tagged w/ Nature Materials
Scientists have created magnets that trigger tumors to 'self-destruct' in a breakthrough that could revolutionize cancer therapy.
Researchers in South Korea have developed a method that uses a magnetic field to flip a "self-destruct" switch in tumors in both living fish and laboratory cancer cells. Researchers from the latest study, published in the journal Nature Materials, plan on testing the new technique on a variety of other cancers to see if it can destroy other tumors.
Programmed cell death, or apoptosis, is a process in which the body rids itself of old, faulty or infected cells, and according to researchers, the cell-death process is often blocked, which often renders some drugs to be ineffective and tumor cells to continue to develop and spread uncontrollably throughout the body.
In the latest study, researchers developed a new magnetic therapy that involves creating tiny iron oxide nanoparticles attached to antibodies or proteins produced by the body's immune system when it detects harmful foreign substances.
Researchers explain that these iron nanoparticles bind to the molecules on tumor cells, and when the magnetic field is activated, the molecules bunch together, which automatically triggers the death signal, leading the cancer to self-destruct. Researchers said that the new treatment may one day lead to new targeted therapies that could destroy tumor cells that are resistant to the usual process of cell death.
Researchers at Yonsei University in Seoul placed bowel cancer cells exposed to nanoparticles in between two magnets and found that more than half of the exposed cells were destroyed once the magnets were activated, whereas no untreated cells were affected.
Researchers noted while the new magnetic treatment effectively killed cancer cells in zebra fish in another experiment, magnetically-induced apoptosis therapy caused the animals to develop abnormal tails.
"We have demonstrated that apoptosis signaling can be turned on in-vitro (in the laboratory) and in a zebra fish in-vivo (living) model by using a magnetic switch. Our magnetic switch may be broadly applicable to any type of surface membrane receptors that exhibit cellular functions on clustering," lead researcher Professor Jinwoo Cheon and colleagues wrote in the study.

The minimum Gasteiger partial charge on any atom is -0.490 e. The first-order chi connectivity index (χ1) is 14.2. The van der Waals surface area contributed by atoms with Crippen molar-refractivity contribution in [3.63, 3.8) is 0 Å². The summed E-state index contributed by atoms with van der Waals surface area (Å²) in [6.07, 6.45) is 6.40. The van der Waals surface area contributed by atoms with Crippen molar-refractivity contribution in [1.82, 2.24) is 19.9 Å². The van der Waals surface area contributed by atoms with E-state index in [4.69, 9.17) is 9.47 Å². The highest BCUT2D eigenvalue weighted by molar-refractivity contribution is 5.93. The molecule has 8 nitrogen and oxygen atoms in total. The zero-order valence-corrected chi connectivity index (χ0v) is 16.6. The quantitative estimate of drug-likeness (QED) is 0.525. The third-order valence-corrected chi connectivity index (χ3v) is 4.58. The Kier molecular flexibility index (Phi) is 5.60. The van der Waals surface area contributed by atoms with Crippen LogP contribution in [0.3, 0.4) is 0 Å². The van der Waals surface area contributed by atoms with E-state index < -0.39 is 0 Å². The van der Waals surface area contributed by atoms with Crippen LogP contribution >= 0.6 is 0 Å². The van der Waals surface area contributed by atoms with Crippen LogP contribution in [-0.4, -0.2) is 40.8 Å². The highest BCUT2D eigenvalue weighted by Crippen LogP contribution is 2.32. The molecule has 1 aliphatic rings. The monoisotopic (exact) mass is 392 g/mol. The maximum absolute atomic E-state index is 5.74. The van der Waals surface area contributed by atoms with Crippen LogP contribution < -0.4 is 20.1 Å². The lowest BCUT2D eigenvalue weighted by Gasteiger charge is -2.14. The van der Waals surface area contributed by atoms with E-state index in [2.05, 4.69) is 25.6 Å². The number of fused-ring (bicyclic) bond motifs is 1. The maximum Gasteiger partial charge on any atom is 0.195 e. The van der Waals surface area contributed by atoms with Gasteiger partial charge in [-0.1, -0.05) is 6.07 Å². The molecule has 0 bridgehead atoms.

Scientists noted that their research is still in its preliminary stages and that far more work is needed to be done to see if the process can be refined and eventually tested on people....
http://www.medicaldaily.com/articles/12574/20121008/magnets-cause-cancer-cells-self-destruct.htmScientists have created magnets that trigger tumors to 'self-destruct' in a... more
Caltech Researchers Develop Strongest Known Metal Alloy
January 16, 2011 4:22 PM
PASADENA (CBS) — Caltech researchers say they’ve developed a new metal alloy that is stronger than any other metal known to science.
Nature Materials, a scientific journal, says the new alloy combines palladium, a small fraction of silver, and a mixture of other metalloids has shown through tests to have a combination of strength and toughness at a level not previously seen in any other material.
The metal’s molecules are not crystallized, like other metals, but are locked into what scientists call a glass-like fluid, but the material does not shatter like common glass.
“Our study demonstrates for the first time that this class of materials, the metallic glasses, has the capacity to become the toughest and strongest ever known,” said senior Caltech research fellow Marios Demetriou. The new discovery is “pushing the envelope of damage tolerance accessible to a structural metal.”
The discovery was made by a team of researchers that included William Johnson, the Caltech Ruben F. and Donna Mettler Professor of Engineering and Applied Science, and their Caltech colleagues.
Demetriou said the alloy could soon be used in biomedical implants, such as dental implants or in other structural applications like automotive or aerospace components, adding that the alloy is “prohibitively expensive. The cost is much too high for any large-scale, widespread use.”
He said scientists must determine what gives this alloy its unique damage tolerance, and how that can be replicated with alloys containing less-expensive precious metals.Caltech Researchers Develop Strongest Known Metal Alloy January 16, 2011 4:22 PM... more